I leave Vietnam with the warmth of the people in my heart and the beauty of the country in my memory.  We met many new colleagues and laid the foundation for partnerships with P-12 schools, university schools of education, and the Ministry of Home Affairs, among others.  Similar to our work in the United States, educational reform and the preparation of educational leaders who can ‘lead’ this reform is in the forefront of the discussion in Vietnam.

I leave with this picture of a child on a warm day – our global understanding does begin with children – and I am reminded that children from around the world are quite similar in many ways. On a very warm day, all of our children will smile while they enjoy the cool sweetness of their culture’s version of ice cream.   We can learn so much from each other when we embrace the simple smiles that extend across language, culture, and history.


American Center

By Dr. Debra Colley

photo 3

photo 2The American Center of the U.S. Embassy was festive during the ribbon-cutting ceremony for this new facility.  The center, sponsored by the Public Affairs Section of the U.S. Embassy, is a one-stop source of up-to-date information about all aspects of the United States, its people, and its policies.
The American Center is open to the public and welcomes visits by government officials, academics, journalists, students, and others interested in information about the United States. Speaker programs, trainings, clubs practicing American English, debate and book discussions, film shows, exhibitions and music performances are planned for guests as well.
Although we missed the Ambassador during this event, we did meet several students who are studying English and are interested in visiting the U.S.  It was very exciting to be part of this event at our Embassy, so of course I was singing along…

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The Seminar


By Dr. Debra Colley

We had the opportunity to provide training for directors and deputy directors from the Ministry of Home Affairs.  We learned from them as we spoke about management and performance – my topic being the development of employees in the public sector.  The training was in a formal setting with simultaneous translation.  It was quite interesting to present this way and I realize that I should have talked a bit slower! We had a lot of questions and a good discussion.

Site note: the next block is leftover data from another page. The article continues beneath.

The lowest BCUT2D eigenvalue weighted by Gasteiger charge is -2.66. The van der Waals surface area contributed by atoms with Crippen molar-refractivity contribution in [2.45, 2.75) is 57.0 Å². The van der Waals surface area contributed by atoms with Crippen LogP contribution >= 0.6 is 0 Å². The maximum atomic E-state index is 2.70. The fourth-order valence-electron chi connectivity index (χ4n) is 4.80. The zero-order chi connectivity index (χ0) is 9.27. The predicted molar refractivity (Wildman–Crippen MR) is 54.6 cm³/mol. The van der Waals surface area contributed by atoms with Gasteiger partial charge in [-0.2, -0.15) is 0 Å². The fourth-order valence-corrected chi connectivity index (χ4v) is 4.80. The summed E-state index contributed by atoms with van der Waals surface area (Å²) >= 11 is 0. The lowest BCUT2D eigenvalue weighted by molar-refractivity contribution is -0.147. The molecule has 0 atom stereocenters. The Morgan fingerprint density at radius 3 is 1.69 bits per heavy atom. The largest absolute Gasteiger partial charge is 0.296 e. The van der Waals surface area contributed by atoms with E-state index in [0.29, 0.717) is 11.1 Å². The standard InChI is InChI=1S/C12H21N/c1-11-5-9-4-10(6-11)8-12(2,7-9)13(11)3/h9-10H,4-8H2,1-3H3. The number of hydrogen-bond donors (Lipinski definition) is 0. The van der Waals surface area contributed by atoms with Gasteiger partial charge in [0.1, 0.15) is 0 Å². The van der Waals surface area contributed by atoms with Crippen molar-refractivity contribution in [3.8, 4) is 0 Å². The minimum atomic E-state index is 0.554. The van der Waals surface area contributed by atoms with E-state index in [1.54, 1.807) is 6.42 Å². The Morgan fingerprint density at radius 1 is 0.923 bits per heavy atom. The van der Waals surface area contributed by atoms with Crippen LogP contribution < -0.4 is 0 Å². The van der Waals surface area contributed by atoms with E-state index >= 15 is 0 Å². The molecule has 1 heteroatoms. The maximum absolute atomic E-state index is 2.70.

A Short Walk

Unknown-6By Dr. Debra Colley


It seemed difficult to find the time for an afternoon walk with the schedule of meetings and visits that were planned… But I did. The hustle of the city was evident, with the traffic of motor bikes and cars (heeding very few rules of the road), and small streets lined with wonderful people who were so excited to meet us and practice conversing in English as we wandered through their community.

Though we had a very busy agenda, I made it a priority to take time to appreciate the cultural footprint this trip to Vietnam will certainly leave on me. I have had the opportunity to engage in many unique experiences, inviting me to view the world through yet another cultural lens.


Palm Sunday

By Dr. Debra Colley


Never would I have imagined being at a mass in a Gothic cathedral in Vietnam, on Palm Sunday, with Father Maher and the new colleagues I had met. The Vietnamese language was so beautiful as everyone sang and prayed with the Bishop. I will bring the palm home with me so as to share this blessing and faith from a developing country with my family.